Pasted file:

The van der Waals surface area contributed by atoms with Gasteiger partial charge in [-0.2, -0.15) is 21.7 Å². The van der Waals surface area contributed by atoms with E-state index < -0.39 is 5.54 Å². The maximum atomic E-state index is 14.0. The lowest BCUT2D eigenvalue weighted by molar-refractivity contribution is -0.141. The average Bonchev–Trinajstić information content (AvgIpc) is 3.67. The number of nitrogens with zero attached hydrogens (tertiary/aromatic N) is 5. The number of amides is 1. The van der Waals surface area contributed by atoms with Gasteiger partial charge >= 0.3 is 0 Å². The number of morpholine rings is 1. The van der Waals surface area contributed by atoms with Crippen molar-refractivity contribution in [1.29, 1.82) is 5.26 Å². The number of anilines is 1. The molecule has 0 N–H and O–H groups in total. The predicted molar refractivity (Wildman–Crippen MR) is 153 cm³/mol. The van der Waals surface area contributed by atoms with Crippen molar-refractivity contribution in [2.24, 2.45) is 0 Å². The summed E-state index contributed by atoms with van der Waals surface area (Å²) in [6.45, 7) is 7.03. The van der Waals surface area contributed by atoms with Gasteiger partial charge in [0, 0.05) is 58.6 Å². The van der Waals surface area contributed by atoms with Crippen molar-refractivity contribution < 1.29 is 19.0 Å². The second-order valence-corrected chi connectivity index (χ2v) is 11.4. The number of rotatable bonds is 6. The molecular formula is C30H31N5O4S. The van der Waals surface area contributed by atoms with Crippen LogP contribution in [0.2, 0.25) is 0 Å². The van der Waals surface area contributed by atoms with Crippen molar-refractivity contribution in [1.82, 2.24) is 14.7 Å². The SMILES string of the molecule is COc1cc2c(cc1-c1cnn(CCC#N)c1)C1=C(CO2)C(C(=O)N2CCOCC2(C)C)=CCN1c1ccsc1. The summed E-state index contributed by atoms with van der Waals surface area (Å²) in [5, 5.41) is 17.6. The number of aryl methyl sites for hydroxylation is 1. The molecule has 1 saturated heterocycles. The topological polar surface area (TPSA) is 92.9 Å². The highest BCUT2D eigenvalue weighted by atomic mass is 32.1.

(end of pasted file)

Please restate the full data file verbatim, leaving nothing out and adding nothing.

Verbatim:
The van der Waals surface area contributed by atoms with Gasteiger partial charge in [-0.2, -0.15) is 21.7 Å². The van der Waals surface area contributed by atoms with E-state index < -0.39 is 5.54 Å². The maximum atomic E-state index is 14.0. The lowest BCUT2D eigenvalue weighted by molar-refractivity contribution is -0.141. The average Bonchev–Trinajstić information content (AvgIpc) is 3.67. The number of nitrogens with zero attached hydrogens (tertiary/aromatic N) is 5. The number of amides is 1. The van der Waals surface area contributed by atoms with Gasteiger partial charge >= 0.3 is 0 Å². The number of morpholine rings is 1. The van der Waals surface area contributed by atoms with Crippen molar-refractivity contribution in [1.29, 1.82) is 5.26 Å². The number of anilines is 1. The molecule has 0 N–H and O–H groups in total. The predicted molar refractivity (Wildman–Crippen MR) is 153 cm³/mol. The van der Waals surface area contributed by atoms with Crippen molar-refractivity contribution in [2.24, 2.45) is 0 Å². The summed E-state index contributed by atoms with van der Waals surface area (Å²) in [6.45, 7) is 7.03. The van der Waals surface area contributed by atoms with Gasteiger partial charge in [0, 0.05) is 58.6 Å². The van der Waals surface area contributed by atoms with Crippen molar-refractivity contribution < 1.29 is 19.0 Å². The second-order valence-corrected chi connectivity index (χ2v) is 11.4. The number of rotatable bonds is 6. The molecular formula is C30H31N5O4S. The van der Waals surface area contributed by atoms with Crippen LogP contribution in [0.2, 0.25) is 0 Å². The van der Waals surface area contributed by atoms with Crippen molar-refractivity contribution in [1.82, 2.24) is 14.7 Å². The SMILES string of the molecule is COc1cc2c(cc1-c1cnn(CCC#N)c1)C1=C(CO2)C(C(=O)N2CCOCC2(C)C)=CCN1c1ccsc1. The summed E-state index contributed by atoms with van der Waals surface area (Å²) in [5, 5.41) is 17.6. The number of aryl methyl sites for hydroxylation is 1. The molecule has 1 saturated heterocycles. The topological polar surface area (TPSA) is 92.9 Å². The highest BCUT2D eigenvalue weighted by atomic mass is 32.1.